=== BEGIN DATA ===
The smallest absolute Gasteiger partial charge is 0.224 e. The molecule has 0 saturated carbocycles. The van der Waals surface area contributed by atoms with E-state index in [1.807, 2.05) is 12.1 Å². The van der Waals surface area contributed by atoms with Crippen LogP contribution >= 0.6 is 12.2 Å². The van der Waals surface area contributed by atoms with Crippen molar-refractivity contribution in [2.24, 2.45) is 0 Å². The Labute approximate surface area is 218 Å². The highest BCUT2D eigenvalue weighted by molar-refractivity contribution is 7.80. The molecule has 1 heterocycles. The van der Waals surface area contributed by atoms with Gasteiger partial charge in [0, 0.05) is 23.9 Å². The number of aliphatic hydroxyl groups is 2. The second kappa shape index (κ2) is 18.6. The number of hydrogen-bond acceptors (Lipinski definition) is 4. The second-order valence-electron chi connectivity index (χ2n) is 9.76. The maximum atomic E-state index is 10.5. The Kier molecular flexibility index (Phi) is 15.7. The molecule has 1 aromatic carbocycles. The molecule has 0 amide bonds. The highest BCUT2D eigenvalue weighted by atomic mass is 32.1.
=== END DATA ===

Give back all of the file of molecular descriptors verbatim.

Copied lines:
The smallest absolute Gasteiger partial charge is 0.224 e. The molecule has 0 saturated carbocycles. The van der Waals surface area contributed by atoms with E-state index in [1.807, 2.05) is 12.1 Å². The van der Waals surface area contributed by atoms with Crippen LogP contribution >= 0.6 is 12.2 Å². The van der Waals surface area contributed by atoms with Crippen molar-refractivity contribution in [2.24, 2.45) is 0 Å². The Labute approximate surface area is 218 Å². The highest BCUT2D eigenvalue weighted by molar-refractivity contribution is 7.80. The molecule has 1 heterocycles. The van der Waals surface area contributed by atoms with Gasteiger partial charge in [0, 0.05) is 23.9 Å². The number of aliphatic hydroxyl groups is 2. The second kappa shape index (κ2) is 18.6. The number of hydrogen-bond acceptors (Lipinski definition) is 4. The second-order valence-electron chi connectivity index (χ2n) is 9.76. The maximum atomic E-state index is 10.5. The Kier molecular flexibility index (Phi) is 15.7. The molecule has 1 aromatic carbocycles. The molecule has 0 amide bonds. The highest BCUT2D eigenvalue weighted by atomic mass is 32.1.